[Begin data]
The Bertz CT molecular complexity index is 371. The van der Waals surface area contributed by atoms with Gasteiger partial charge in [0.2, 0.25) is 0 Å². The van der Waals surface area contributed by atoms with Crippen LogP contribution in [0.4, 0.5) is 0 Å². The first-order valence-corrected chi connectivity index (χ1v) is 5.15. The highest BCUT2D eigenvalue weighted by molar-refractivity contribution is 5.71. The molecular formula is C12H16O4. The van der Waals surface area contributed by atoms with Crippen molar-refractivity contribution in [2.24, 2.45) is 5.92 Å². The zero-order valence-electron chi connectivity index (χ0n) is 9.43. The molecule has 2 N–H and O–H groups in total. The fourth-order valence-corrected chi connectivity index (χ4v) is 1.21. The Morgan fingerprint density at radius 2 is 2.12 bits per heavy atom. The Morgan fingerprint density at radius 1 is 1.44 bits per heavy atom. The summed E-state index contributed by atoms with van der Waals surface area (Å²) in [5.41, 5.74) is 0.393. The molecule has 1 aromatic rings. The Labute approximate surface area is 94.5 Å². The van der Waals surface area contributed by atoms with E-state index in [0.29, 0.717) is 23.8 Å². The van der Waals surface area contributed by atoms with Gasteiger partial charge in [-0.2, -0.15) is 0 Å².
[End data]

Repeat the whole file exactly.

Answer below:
The Bertz CT molecular complexity index is 371. The van der Waals surface area contributed by atoms with Gasteiger partial charge in [0.2, 0.25) is 0 Å². The van der Waals surface area contributed by atoms with Crippen LogP contribution in [0.4, 0.5) is 0 Å². The first-order valence-corrected chi connectivity index (χ1v) is 5.15. The highest BCUT2D eigenvalue weighted by molar-refractivity contribution is 5.71. The molecular formula is C12H16O4. The van der Waals surface area contributed by atoms with Crippen molar-refractivity contribution in [2.24, 2.45) is 5.92 Å². The zero-order valence-electron chi connectivity index (χ0n) is 9.43. The molecule has 2 N–H and O–H groups in total. The fourth-order valence-corrected chi connectivity index (χ4v) is 1.21. The Morgan fingerprint density at radius 2 is 2.12 bits per heavy atom. The Morgan fingerprint density at radius 1 is 1.44 bits per heavy atom. The summed E-state index contributed by atoms with van der Waals surface area (Å²) in [5.41, 5.74) is 0.393. The molecule has 1 aromatic rings. The Labute approximate surface area is 94.5 Å². The van der Waals surface area contributed by atoms with E-state index in [0.29, 0.717) is 23.8 Å². The van der Waals surface area contributed by atoms with Gasteiger partial charge in [-0.2, -0.15) is 0 Å².